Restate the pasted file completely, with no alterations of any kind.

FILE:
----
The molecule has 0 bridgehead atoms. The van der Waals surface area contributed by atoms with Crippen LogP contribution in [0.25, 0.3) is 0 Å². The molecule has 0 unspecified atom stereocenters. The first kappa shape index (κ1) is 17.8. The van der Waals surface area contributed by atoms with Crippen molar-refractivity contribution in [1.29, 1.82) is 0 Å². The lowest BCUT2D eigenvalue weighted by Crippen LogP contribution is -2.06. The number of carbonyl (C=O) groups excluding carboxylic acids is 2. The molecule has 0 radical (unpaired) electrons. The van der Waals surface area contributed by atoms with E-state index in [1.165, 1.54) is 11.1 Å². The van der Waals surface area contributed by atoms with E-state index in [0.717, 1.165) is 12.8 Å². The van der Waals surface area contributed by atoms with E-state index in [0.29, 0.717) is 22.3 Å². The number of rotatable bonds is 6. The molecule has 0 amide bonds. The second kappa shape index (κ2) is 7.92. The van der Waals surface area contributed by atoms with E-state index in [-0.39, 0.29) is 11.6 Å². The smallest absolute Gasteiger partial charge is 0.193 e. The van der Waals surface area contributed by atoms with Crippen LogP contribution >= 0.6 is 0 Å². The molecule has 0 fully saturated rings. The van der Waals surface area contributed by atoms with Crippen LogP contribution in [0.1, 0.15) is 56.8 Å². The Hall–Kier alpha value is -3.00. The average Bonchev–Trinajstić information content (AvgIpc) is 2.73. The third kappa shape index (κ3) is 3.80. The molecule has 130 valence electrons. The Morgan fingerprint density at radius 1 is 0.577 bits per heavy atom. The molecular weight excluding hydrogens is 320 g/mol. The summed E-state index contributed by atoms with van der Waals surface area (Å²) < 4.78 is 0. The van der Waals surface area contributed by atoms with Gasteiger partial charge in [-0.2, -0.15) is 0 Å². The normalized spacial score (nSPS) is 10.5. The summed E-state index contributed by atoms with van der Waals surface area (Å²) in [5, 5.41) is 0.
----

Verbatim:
The molecule has 0 bridgehead atoms. The van der Waals surface area contributed by atoms with Crippen LogP contribution in [0.25, 0.3) is 0 Å². The molecule has 0 unspecified atom stereocenters. The first kappa shape index (κ1) is 17.8. The van der Waals surface area contributed by atoms with Crippen molar-refractivity contribution in [1.29, 1.82) is 0 Å². The lowest BCUT2D eigenvalue weighted by Crippen LogP contribution is -2.06. The number of carbonyl (C=O) groups excluding carboxylic acids is 2. The molecule has 0 radical (unpaired) electrons. The van der Waals surface area contributed by atoms with E-state index in [1.165, 1.54) is 11.1 Å². The van der Waals surface area contributed by atoms with E-state index in [0.717, 1.165) is 12.8 Å². The van der Waals surface area contributed by atoms with E-state index in [0.29, 0.717) is 22.3 Å². The number of rotatable bonds is 6. The molecule has 0 amide bonds. The second kappa shape index (κ2) is 7.92. The van der Waals surface area contributed by atoms with E-state index in [-0.39, 0.29) is 11.6 Å². The smallest absolute Gasteiger partial charge is 0.193 e. The van der Waals surface area contributed by atoms with Crippen LogP contribution >= 0.6 is 0 Å². The molecule has 0 fully saturated rings. The van der Waals surface area contributed by atoms with Crippen LogP contribution in [0.1, 0.15) is 56.8 Å². The Hall–Kier alpha value is -3.00. The average Bonchev–Trinajstić information content (AvgIpc) is 2.73. The third kappa shape index (κ3) is 3.80. The molecule has 130 valence electrons. The Morgan fingerprint density at radius 1 is 0.577 bits per heavy atom. The molecular weight excluding hydrogens is 320 g/mol. The summed E-state index contributed by atoms with van der Waals surface area (Å²) < 4.78 is 0. The van der Waals surface area contributed by atoms with Gasteiger partial charge in [-0.2, -0.15) is 0 Å². The normalized spacial score (nSPS) is 10.5. The summed E-state index contributed by atoms with van der Waals surface area (Å²) in [5, 5.41) is 0.